Artists are a shifty bunch. They are never quite tied to one identity or to one space they occupy. They prowl, they are marauders. When a place they’ve created is no longer habitable, they leave it behind and create another.
In a curious way, this is the season of temporary shelters. Room-size installations are the name of the game. Mobile homes in state of decadence or construction stir the artists’ imagination, allowing them to look at migration and dislocation. Martin Boyce, the Scottish artist showing now at the RISD Museum, built a classic Eames bookshelf that is not homey at all – rather, like his other grid-like modernist spaces, it looks suspiciously inhumane.
Francesco Clemente, the Italian artist, folds his own sense of instability and resource into “Encampment” – six full-size hand-painted tents at Mass MoCA. I wouldn’t mind hanging out under one of Clemente’s sensual, quasi-mythic renderings, where dreams, gods, icons of art and multiplicity of experience mingle.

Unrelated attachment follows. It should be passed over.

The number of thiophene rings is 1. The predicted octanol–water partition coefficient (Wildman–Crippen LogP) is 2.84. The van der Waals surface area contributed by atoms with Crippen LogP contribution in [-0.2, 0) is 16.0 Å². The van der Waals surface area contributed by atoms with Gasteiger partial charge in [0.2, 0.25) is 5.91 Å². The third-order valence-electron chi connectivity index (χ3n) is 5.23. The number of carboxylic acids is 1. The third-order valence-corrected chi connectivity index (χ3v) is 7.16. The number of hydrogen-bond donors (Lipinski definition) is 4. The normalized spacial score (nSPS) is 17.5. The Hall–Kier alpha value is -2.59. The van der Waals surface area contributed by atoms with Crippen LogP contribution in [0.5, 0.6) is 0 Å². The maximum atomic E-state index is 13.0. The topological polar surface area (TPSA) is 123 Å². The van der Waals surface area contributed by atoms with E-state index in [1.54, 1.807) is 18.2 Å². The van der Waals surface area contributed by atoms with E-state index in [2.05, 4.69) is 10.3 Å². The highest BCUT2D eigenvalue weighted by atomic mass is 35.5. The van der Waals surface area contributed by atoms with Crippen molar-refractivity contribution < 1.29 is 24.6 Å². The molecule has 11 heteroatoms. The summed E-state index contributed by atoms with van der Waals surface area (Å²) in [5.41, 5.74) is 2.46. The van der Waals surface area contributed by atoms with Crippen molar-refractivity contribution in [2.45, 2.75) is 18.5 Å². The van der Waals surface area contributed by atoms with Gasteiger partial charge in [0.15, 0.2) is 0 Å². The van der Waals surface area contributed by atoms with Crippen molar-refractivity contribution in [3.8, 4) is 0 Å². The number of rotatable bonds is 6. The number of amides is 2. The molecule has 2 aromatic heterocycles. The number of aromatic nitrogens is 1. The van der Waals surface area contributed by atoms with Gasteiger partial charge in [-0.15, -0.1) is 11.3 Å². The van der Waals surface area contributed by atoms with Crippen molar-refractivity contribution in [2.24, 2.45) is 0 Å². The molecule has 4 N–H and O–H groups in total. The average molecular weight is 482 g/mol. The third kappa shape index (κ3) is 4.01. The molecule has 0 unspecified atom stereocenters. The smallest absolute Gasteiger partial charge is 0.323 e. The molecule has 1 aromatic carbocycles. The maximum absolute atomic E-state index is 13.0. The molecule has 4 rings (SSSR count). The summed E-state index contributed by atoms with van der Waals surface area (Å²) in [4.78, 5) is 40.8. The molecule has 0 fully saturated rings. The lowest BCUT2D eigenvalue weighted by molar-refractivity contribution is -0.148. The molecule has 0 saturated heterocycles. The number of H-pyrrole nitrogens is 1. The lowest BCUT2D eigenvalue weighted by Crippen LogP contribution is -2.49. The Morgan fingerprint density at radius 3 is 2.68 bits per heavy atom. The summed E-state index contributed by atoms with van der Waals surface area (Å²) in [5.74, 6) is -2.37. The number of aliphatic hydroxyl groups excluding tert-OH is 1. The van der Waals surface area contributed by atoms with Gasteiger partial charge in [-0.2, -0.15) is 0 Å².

The most famous temporary encampment of the season is the manger. Jesus, as the story goes, was born in uncertain circumstances and placed in a manger, a trough or crib where cattle fodder was placed. Whether the family was in a cave in Bethlehem or in a tent, the manger remains basic – and little models of it pop up all over the world. The peripatetic life, the search for a place as intersection of vertical and horizontal poles, of spirit and body, isn’t such a bad model, as all artists know. Empathy is a personal hearth that can be carried with you, no matter where.